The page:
Bank fraud gets considerable attention, but it is mainly discussed in the context of private citizens. At Trembly Law Firm, we have seen an increase in cases involving a business being the target of bank fraud. We not only wanted to warn businesses about what we have seen, but we also wanted to highlight that companies need to be vigilant against these attacks.
Recently we have seen banks allowing counterfeit checks to be paid out of your account and fraudulent transfers. One of the reasons we have taken note of these is that the banks have also refused refunds to the victimized business. In other situations, we have seen banks flagging an account for fraud because of a check the business has cash and refusing to provide the business with additional information. Like any other threat to your business, you must take appropriate preventative measures.
Don’t Become a Victim of Cyber Crimes
Small businesses must actively develop systems and processes to detect fraudulent activities. Reinforcing cyber security and training your employees to be your first wave of defense is a cost-effective foundation to prevent your business from being a victim of cyber crimes. Forbes reported that “…on average, an employee of a small business with less than 100 employees will experience 350% more social engineering attacks than an employee of a larger enterprise.”
Compliance Takes Commitment
Regardless of how robust your IT infrastructure is and what systems you implement to protect your business from bank fraud, they are only effective if your employees use and embrace your policies. Leadership needs to set the tone by being the example because employees will never take compliance seriously if management doesn’t. Additionally, the systems and processes you use to protect yourself from fraud should be reinforced with training throughout the year.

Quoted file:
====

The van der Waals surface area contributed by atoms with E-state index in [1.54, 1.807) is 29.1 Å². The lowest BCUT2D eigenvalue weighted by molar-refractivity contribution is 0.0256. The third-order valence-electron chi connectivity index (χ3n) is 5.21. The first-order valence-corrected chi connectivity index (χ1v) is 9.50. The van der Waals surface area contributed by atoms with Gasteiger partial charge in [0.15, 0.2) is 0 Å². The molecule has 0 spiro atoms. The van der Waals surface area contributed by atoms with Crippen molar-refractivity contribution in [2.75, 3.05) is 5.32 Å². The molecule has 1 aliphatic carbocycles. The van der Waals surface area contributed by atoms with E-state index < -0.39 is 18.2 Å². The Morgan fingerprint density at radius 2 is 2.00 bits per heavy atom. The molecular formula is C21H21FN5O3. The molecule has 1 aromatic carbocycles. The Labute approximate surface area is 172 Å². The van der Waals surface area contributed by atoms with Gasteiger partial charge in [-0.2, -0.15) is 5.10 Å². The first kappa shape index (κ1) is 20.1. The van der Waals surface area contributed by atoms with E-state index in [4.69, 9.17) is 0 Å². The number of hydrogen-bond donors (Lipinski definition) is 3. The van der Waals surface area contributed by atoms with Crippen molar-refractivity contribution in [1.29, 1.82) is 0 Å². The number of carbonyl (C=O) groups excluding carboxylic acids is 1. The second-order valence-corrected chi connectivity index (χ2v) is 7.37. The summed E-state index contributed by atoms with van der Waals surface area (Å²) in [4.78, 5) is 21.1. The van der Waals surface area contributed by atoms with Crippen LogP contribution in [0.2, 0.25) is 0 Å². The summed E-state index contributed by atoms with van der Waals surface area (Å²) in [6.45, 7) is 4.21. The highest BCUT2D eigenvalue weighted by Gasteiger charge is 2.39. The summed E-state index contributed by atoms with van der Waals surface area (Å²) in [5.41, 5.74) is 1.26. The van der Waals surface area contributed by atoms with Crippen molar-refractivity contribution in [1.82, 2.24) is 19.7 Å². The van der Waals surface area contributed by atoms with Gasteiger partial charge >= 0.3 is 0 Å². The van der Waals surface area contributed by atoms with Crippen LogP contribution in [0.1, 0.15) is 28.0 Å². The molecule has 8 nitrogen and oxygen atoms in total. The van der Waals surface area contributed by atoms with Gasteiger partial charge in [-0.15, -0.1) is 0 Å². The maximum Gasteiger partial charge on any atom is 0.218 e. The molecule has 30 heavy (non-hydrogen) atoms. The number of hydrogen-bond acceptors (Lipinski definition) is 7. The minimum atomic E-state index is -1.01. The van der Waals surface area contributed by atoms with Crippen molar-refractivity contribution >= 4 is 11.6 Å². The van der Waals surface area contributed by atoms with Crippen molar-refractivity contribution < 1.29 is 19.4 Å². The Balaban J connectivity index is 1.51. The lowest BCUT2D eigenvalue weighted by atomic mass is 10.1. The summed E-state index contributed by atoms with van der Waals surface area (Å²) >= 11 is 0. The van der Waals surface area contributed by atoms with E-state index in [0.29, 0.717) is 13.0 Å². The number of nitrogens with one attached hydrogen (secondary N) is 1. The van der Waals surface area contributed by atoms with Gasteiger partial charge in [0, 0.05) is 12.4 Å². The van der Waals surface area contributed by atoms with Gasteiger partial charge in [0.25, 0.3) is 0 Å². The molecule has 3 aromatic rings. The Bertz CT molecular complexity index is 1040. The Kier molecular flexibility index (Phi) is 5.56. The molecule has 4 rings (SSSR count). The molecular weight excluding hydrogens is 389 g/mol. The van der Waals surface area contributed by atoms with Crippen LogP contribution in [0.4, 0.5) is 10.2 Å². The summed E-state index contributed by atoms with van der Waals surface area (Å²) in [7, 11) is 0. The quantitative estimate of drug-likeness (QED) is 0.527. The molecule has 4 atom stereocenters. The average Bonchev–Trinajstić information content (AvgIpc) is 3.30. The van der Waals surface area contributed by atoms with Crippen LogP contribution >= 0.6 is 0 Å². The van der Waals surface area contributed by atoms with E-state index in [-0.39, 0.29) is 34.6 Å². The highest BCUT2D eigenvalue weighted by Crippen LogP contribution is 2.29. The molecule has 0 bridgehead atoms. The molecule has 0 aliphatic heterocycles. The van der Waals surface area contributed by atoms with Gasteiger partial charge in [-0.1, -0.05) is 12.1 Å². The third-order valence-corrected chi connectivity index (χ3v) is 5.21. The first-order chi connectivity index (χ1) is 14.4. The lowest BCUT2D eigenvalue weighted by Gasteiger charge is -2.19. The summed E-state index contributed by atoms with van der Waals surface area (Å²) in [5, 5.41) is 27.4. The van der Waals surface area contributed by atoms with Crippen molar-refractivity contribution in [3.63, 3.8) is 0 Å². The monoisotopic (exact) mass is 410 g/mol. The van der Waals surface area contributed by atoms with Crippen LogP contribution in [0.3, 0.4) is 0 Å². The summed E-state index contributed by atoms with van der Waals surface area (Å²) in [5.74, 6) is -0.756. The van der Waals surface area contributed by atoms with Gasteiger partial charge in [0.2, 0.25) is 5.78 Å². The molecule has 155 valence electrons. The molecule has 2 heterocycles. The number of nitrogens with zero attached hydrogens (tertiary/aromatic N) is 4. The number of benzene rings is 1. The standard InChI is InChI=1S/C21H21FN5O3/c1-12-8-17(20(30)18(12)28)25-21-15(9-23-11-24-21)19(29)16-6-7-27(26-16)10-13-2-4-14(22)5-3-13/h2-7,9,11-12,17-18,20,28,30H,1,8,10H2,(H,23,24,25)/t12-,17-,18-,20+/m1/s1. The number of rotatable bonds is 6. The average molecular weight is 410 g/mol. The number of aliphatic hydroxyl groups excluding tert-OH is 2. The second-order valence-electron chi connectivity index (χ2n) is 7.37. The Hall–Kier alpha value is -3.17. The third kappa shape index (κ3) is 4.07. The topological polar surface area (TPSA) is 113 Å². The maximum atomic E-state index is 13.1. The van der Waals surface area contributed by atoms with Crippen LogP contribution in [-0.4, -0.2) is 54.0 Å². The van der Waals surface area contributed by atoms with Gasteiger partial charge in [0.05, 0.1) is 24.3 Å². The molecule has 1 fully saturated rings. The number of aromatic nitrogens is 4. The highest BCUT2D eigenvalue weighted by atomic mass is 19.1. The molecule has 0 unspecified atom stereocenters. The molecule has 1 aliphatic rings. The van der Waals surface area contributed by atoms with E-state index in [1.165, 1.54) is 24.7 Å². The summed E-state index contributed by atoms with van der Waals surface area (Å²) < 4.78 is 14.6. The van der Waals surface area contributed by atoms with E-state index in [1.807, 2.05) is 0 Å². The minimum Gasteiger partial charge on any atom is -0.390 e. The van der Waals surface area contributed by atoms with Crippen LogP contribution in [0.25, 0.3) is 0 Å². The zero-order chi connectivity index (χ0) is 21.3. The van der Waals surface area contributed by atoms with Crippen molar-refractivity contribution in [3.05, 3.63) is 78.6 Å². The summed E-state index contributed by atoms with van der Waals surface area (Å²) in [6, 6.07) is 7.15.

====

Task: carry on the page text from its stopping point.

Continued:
Your employees will be the ones who regularly meet with customers, store their data, and are exposed to confidential information. If you can limit who sees your most sensitive information, then have a secure entry. Whenever a keycard is used to gain access, there will be a record of it. These employees may receive more training due to how important it is to protect the information they are around.
Still Need to Speak with an Attorney?
We have discussed some of the issues businesses face and what steps they can take to prevent themselves from being a victim of fraud. However, scammers may still target the banks. The environment surrounding how banks handle disputed transactions is changing, and there are more questions about how liable they are for the manipulative scams that affect their customers. Before you put your business’s money in a bank, ask them how they handle the issues we cited in the opening paragraph. For example, what happens if the bank cashes a counterfeit check and uses your funds to do so? If you are unsatisfied with the response, speak with another financial institution. If you screen third-party vendors and future employees, why not apply this same mindset to the people holding your money? If you would like to discuss this matter further with an attorney, contact the Trembly Law Firm to schedule a consultation.